SSU Forum with Visiting Professor Hitoshi Tanaka
|Date:||Friday, February 16, 2018, 10:30 - 12:00|
|Venue:||Lecture Hall B, 4th Floor, International Academic Research Bldg.|
|Subject:||“Japan's Foreign and Security Policy under the Changing Threat Perceptions”|
|Lecture:|| Hitoshi Tanaka, Visiting Professor, Graduate School of Public Policy, The University of Tokyo
Chairman, Institute for International Strategy, the Japan Research Institute, Ltd.,
Senior Fellow,the Japan Center for International Exchange
|hosted by:||Security Studies Unit, Policy Alternatives Research Institute, the University of Tokyo|
|Abstract:||East Asia faces many security challenges. How likely is military confrontation on the Korean Peninsula? Would China become threatening in the process to realize "the Chinese Dream of national rejuvenation"? Would the US security commitments in the region continue to be credible? Under these significantly changing threat perceptions, Japan must pursue proactive foreign and security policies.|
The Security Studies Unit was honoured to host Professor Hitoshi Tanaka, Chairman of the Institute for International Strategy at The Japan Research Institute LTD. Professor Tanaka, who is a retired diplomat with an extraordinary career and also former Deputy Minister of Foreign Affairs of Japan, was a Visiting Professor at the Graduate School of Public Politics (GraSPP), The University of Tokyo.
Akio Takahara, Professor of Chinese Politics at UTokyo and member of SSU chaired the session. He introduced Professor Tanaka as an outstanding diplomat, as well as a brilliant commentator on foreign affairs, who has himself trained numerous young diplomats.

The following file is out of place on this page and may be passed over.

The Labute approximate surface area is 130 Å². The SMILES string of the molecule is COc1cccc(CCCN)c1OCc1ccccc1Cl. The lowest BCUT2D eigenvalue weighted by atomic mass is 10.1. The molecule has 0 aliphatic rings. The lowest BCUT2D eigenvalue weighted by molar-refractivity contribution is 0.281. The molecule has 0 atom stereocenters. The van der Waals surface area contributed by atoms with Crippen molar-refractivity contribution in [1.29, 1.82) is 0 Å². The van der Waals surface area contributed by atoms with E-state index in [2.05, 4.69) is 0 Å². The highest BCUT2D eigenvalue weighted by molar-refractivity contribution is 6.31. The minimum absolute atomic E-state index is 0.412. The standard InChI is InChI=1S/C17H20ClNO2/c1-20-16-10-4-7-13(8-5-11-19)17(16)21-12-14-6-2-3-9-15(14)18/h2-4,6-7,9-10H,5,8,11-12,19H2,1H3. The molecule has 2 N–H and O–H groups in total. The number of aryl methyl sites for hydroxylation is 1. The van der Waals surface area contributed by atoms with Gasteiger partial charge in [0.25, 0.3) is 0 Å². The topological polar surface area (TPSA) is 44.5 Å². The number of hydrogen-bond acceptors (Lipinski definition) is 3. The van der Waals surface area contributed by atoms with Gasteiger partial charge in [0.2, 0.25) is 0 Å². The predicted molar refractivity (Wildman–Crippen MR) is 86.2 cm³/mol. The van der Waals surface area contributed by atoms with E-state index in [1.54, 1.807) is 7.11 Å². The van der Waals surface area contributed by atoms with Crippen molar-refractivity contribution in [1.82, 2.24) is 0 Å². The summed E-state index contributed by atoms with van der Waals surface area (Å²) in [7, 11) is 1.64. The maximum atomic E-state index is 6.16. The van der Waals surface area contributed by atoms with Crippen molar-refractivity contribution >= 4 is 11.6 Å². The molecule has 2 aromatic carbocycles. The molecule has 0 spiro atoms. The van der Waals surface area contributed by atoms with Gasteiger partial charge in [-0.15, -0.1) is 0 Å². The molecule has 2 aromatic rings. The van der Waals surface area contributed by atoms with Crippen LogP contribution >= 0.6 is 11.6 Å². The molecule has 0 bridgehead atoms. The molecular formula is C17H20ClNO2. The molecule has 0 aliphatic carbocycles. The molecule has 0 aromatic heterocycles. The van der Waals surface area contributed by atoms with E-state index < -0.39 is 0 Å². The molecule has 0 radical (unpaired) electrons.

Professor Tanaka thanked the host and immediately proceeded to illustrate the content of his talk, namely an overview of the most important perceived threats that Japan faces at the present and in the foreseeable future. Those perceived threats are currently coming from uncertainties in four different areas: the political and military situation in the Korean peninsula; the political situation within China and its foreign policy; the developments in the US; and finally those in Japan.
Starting from the situation in the Korean peninsula, Professor Tanaka focused on North Korea as a first source of uncertainty, stating that the key problem is the future trajectory of the Pyongyang regime and its nuclear armament and missile programme. The international pressure on the regime has remarkably increased in the most recent phase, with more sanctions aimed at forcing North Korea to return to a path of denuclearisation. Will Pyongyang yield to international diplomatic and military pressure, or will instead continue with further nuclear and missile tests? This is a key question, and the answer will come soon, probably in the next six months. While there have been rounds of sanctions in the past, this is the first time China joined in a serious way the collective effort to apply pressure on Kim’s regime. It is unclear what is going to happen, albeit most experts of North Korean affairs think that Pyongyang is unlikely to give in.
A second source of uncertainty is South Korea. The current president seems to have a strong conviction that effective sanctions against the Northern neighbour will be required, but at the same time he clearly wants to enhance the diplomatic dialogue with Pyongyang. A moment of truth will come with the future South Korea-US joint military drills in April. The South Korean government appears to be wanting to separate the North-South dialogue and the nuclear question. This may be legitimate, but South Korea must understand other countries’ concerns that pressure on North Korea is not to be lessened at this juncture.